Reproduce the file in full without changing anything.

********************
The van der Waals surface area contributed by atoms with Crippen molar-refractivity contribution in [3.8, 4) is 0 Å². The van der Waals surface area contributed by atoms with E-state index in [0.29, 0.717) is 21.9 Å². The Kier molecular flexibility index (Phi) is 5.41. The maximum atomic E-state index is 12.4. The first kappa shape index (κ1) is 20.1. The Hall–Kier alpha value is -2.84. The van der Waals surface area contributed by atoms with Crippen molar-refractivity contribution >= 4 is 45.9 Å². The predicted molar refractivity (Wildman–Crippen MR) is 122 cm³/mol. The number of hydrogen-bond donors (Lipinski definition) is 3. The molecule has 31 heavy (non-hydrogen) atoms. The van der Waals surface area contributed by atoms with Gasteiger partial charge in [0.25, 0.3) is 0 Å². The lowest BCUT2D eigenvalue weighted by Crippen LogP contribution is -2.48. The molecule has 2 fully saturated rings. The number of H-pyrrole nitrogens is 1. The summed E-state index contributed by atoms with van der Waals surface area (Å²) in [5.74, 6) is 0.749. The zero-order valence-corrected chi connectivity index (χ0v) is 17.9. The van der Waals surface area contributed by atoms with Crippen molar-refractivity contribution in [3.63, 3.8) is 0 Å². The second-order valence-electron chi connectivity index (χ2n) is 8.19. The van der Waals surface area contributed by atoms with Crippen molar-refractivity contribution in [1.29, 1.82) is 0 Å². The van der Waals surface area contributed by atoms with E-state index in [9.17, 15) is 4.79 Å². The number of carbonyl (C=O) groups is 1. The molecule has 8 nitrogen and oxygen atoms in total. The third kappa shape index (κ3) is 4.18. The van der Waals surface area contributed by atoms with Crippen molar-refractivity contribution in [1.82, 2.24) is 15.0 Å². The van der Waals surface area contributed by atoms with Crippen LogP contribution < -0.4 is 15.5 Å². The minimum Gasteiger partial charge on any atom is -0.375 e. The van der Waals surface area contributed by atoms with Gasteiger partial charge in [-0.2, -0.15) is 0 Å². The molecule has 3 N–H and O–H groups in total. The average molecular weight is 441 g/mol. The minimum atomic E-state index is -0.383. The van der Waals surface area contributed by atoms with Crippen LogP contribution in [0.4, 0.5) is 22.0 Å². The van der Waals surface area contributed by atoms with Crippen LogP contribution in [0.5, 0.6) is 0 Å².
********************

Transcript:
The van der Waals surface area contributed by atoms with Crippen molar-refractivity contribution in [3.8, 4) is 0 Å². The van der Waals surface area contributed by atoms with E-state index in [0.29, 0.717) is 21.9 Å². The Kier molecular flexibility index (Phi) is 5.41. The maximum atomic E-state index is 12.4. The first kappa shape index (κ1) is 20.1. The Hall–Kier alpha value is -2.84. The van der Waals surface area contributed by atoms with Crippen molar-refractivity contribution >= 4 is 45.9 Å². The predicted molar refractivity (Wildman–Crippen MR) is 122 cm³/mol. The number of hydrogen-bond donors (Lipinski definition) is 3. The molecule has 31 heavy (non-hydrogen) atoms. The van der Waals surface area contributed by atoms with Gasteiger partial charge in [0.25, 0.3) is 0 Å². The lowest BCUT2D eigenvalue weighted by Crippen LogP contribution is -2.48. The molecule has 2 fully saturated rings. The number of H-pyrrole nitrogens is 1. The summed E-state index contributed by atoms with van der Waals surface area (Å²) in [5.74, 6) is 0.749. The zero-order valence-corrected chi connectivity index (χ0v) is 17.9. The van der Waals surface area contributed by atoms with Crippen molar-refractivity contribution in [3.63, 3.8) is 0 Å². The second-order valence-electron chi connectivity index (χ2n) is 8.19. The van der Waals surface area contributed by atoms with Crippen molar-refractivity contribution in [1.29, 1.82) is 0 Å². The van der Waals surface area contributed by atoms with E-state index in [9.17, 15) is 4.79 Å². The number of carbonyl (C=O) groups is 1. The molecule has 8 nitrogen and oxygen atoms in total. The third kappa shape index (κ3) is 4.18. The van der Waals surface area contributed by atoms with Crippen molar-refractivity contribution in [1.82, 2.24) is 15.0 Å². The van der Waals surface area contributed by atoms with Crippen LogP contribution < -0.4 is 15.5 Å². The minimum Gasteiger partial charge on any atom is -0.375 e. The van der Waals surface area contributed by atoms with Gasteiger partial charge in [-0.2, -0.15) is 0 Å². The molecule has 3 N–H and O–H groups in total. The average molecular weight is 441 g/mol. The minimum atomic E-state index is -0.383. The van der Waals surface area contributed by atoms with Crippen LogP contribution in [0.4, 0.5) is 22.0 Å². The van der Waals surface area contributed by atoms with Crippen LogP contribution in [0.5, 0.6) is 0 Å².